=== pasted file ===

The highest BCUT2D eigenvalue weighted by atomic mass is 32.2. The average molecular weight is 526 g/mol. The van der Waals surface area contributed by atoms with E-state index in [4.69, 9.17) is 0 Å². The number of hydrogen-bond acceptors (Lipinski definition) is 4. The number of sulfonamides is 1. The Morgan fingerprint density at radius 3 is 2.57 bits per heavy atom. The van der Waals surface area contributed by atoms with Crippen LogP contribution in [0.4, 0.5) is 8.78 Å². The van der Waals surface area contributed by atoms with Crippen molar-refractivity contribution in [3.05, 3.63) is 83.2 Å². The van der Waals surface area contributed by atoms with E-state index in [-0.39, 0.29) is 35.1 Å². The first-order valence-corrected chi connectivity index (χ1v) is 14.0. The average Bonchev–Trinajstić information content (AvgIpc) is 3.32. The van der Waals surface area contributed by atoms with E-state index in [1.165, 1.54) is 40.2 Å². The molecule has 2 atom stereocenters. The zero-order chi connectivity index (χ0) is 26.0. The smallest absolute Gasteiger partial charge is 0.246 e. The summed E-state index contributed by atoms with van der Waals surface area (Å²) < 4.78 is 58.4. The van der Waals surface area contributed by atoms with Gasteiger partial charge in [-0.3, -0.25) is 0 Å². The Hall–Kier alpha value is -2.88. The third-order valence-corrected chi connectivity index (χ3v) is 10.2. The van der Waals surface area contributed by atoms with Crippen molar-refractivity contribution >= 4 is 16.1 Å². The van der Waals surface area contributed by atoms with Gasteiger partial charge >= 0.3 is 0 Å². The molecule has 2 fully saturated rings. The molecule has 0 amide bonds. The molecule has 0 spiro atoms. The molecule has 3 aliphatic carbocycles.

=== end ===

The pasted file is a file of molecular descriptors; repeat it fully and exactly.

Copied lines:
The highest BCUT2D eigenvalue weighted by atomic mass is 32.2. The average molecular weight is 526 g/mol. The van der Waals surface area contributed by atoms with E-state index in [4.69, 9.17) is 0 Å². The number of hydrogen-bond acceptors (Lipinski definition) is 4. The number of sulfonamides is 1. The Morgan fingerprint density at radius 3 is 2.57 bits per heavy atom. The van der Waals surface area contributed by atoms with Crippen LogP contribution in [0.4, 0.5) is 8.78 Å². The van der Waals surface area contributed by atoms with Crippen molar-refractivity contribution in [3.05, 3.63) is 83.2 Å². The van der Waals surface area contributed by atoms with E-state index in [-0.39, 0.29) is 35.1 Å². The first-order valence-corrected chi connectivity index (χ1v) is 14.0. The average Bonchev–Trinajstić information content (AvgIpc) is 3.32. The van der Waals surface area contributed by atoms with E-state index in [1.165, 1.54) is 40.2 Å². The molecule has 2 atom stereocenters. The zero-order chi connectivity index (χ0) is 26.0. The smallest absolute Gasteiger partial charge is 0.246 e. The summed E-state index contributed by atoms with van der Waals surface area (Å²) < 4.78 is 58.4. The van der Waals surface area contributed by atoms with Gasteiger partial charge in [-0.3, -0.25) is 0 Å². The Hall–Kier alpha value is -2.88. The third-order valence-corrected chi connectivity index (χ3v) is 10.2. The van der Waals surface area contributed by atoms with Crippen molar-refractivity contribution >= 4 is 16.1 Å². The van der Waals surface area contributed by atoms with Gasteiger partial charge >= 0.3 is 0 Å². The molecule has 2 fully saturated rings. The molecule has 0 amide bonds. The molecule has 0 spiro atoms. The molecule has 3 aliphatic carbocycles.